Three officers involved in a July shooting that killed a man whofired a pellet gun at a policeman near his doorstep should not face criminal prosecution, according to a preliminary finding from the Clark County district attorney.
The determination was announced Friday by William Jansen, the hearing master of a Police Fatality Public Fact-finding Review in the case involving the death of Bryan Keith Day, 36. The district attorney is expected to detail the decision in a news release early next week, a district attorney’s office spokeswoman said.
The purpose of the county-required hearing is to present essential facts surrounding Day’s death to the public, Jansen said.
Metropolitan Police Department Detective Brian Kowalski, who focuses on the criminal aspect and legality of officers’ conduct, was questioned during the two-hour hearing. Kowalski, the lead agent in the case, showed a PowerPoint presentation outlining his findings.
Three officers, Keith McIntyre, Christopher Gowens and John Squeo, were involved in the July 25 shooting.
The incident unfolded about 6:15 p.m. July 25 while the officers were investigating a reported home invasion next door to Day’s second-floor unit at Oasis Ridge Apartments, 3040 E. Charleston Blvd. in Las Vegas, police said in July.
Kowalski said Friday that Day was walking through the crime scene, and officers told Day not to interfere and gave him the option of leaving his apartment or staying inside.
Day, who was not involved in the incident, never spoke a word, Kowalski said.
He later came out and put a black object in his waistband. Gowens, believing the object to be a gun, commanded Day to lift his shirt as Day moved toward McIntyre, Kowalski said. He partially complied, but officers still couldn’t identify the object. He then turned away from Gowens and McIntyre, drew what was later determined to be a air-soft pellet gun, and then fired, striking McIntyre under his right eye, Kowalski said.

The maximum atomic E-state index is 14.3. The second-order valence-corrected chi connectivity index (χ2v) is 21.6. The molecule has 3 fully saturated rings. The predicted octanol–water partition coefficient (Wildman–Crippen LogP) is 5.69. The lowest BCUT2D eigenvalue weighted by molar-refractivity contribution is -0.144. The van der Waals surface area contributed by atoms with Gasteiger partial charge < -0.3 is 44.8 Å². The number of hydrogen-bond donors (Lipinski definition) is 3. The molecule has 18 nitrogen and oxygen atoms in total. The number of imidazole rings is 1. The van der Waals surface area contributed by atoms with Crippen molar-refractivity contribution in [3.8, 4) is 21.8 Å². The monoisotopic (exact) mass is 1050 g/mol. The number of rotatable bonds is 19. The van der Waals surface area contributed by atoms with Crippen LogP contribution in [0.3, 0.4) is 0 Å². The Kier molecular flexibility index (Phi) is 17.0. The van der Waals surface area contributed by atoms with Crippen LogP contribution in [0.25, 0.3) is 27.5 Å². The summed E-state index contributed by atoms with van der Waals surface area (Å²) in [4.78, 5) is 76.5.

McIntyre and Gowens fired back multiple times , and Squeo, who was farther away, moved over and fired multiple times at Day, Kowalski said.
According to the autopsy report, Day was struck 20 times by bullets fired by all three officers, said Kowalski, who later noted officers fired 59 rounds, and Day fired three.
Two days after the shooting, Day’s mother told him Day was a little bipolar and she had not seen him in a while, Kowalski said. When Kowalski spoke with her again in August, she said Day had been diagnosed as bipolar and schizophrenic, he said.
Conrad Claus, an ombudsman representing the public and the family, asked questions on behalf of the family.
Family members wanted to know why Day was handcuffed when already deceased and why Day would attack police when his toxicology report came back clear. When a shooting occurs, Kowalski responded, officers don’t make the decision of whether the person is deceased, paramedics make the final decision. Day’s state of mind was unknown to officers, he said.
Contact Raven Jackson at firstname.lastname@example.org or 702-383-0381. Find @ravenmjackson on Twitter.